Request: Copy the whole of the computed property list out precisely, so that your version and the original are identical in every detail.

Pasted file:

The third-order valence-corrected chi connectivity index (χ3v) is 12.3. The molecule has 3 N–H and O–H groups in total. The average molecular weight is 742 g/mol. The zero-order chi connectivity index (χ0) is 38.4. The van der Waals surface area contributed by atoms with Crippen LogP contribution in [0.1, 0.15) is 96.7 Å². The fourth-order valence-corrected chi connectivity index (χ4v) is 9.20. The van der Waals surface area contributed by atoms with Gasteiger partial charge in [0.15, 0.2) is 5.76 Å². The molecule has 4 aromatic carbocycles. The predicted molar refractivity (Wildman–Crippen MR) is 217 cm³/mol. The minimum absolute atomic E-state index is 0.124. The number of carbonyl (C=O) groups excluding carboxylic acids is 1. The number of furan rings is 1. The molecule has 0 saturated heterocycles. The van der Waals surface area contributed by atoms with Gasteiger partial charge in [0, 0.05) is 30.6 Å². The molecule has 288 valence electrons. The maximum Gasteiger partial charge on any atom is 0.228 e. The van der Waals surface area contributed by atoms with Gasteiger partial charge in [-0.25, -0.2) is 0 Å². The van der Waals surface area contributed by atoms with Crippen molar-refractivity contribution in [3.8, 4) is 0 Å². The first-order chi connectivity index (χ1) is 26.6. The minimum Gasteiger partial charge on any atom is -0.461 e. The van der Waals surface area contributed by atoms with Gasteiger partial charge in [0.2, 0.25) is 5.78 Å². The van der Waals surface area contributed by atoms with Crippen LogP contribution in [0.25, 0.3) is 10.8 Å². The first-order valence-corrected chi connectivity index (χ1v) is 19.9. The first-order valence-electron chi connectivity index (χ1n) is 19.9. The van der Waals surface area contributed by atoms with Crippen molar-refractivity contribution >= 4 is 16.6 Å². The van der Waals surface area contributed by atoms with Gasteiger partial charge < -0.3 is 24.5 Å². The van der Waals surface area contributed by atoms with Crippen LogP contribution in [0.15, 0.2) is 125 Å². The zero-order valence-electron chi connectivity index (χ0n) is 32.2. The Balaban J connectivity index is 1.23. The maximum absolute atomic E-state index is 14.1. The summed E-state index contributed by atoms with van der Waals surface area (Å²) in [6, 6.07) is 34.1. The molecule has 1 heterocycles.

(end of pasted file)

The third-order valence-corrected chi connectivity index (χ3v) is 12.3. The molecule has 3 N–H and O–H groups in total. The average molecular weight is 742 g/mol. The zero-order chi connectivity index (χ0) is 38.4. The van der Waals surface area contributed by atoms with Crippen LogP contribution in [0.1, 0.15) is 96.7 Å². The fourth-order valence-corrected chi connectivity index (χ4v) is 9.20. The van der Waals surface area contributed by atoms with Gasteiger partial charge in [0.15, 0.2) is 5.76 Å². The molecule has 4 aromatic carbocycles. The predicted molar refractivity (Wildman–Crippen MR) is 217 cm³/mol. The minimum absolute atomic E-state index is 0.124. The number of carbonyl (C=O) groups excluding carboxylic acids is 1. The number of furan rings is 1. The molecule has 0 saturated heterocycles. The van der Waals surface area contributed by atoms with Gasteiger partial charge in [0, 0.05) is 30.6 Å². The molecule has 288 valence electrons. The maximum Gasteiger partial charge on any atom is 0.228 e. The van der Waals surface area contributed by atoms with Gasteiger partial charge in [-0.25, -0.2) is 0 Å². The van der Waals surface area contributed by atoms with Crippen molar-refractivity contribution in [3.8, 4) is 0 Å². The first-order chi connectivity index (χ1) is 26.6. The minimum Gasteiger partial charge on any atom is -0.461 e. The van der Waals surface area contributed by atoms with Gasteiger partial charge in [0.2, 0.25) is 5.78 Å². The van der Waals surface area contributed by atoms with Crippen LogP contribution in [0.25, 0.3) is 10.8 Å². The first-order valence-corrected chi connectivity index (χ1v) is 19.9. The first-order valence-electron chi connectivity index (χ1n) is 19.9. The van der Waals surface area contributed by atoms with Crippen molar-refractivity contribution >= 4 is 16.6 Å². The van der Waals surface area contributed by atoms with Gasteiger partial charge < -0.3 is 24.5 Å². The van der Waals surface area contributed by atoms with Crippen LogP contribution in [0.15, 0.2) is 125 Å². The zero-order valence-electron chi connectivity index (χ0n) is 32.2. The Balaban J connectivity index is 1.23. The maximum absolute atomic E-state index is 14.1. The summed E-state index contributed by atoms with van der Waals surface area (Å²) in [6, 6.07) is 34.1. The molecule has 1 heterocycles.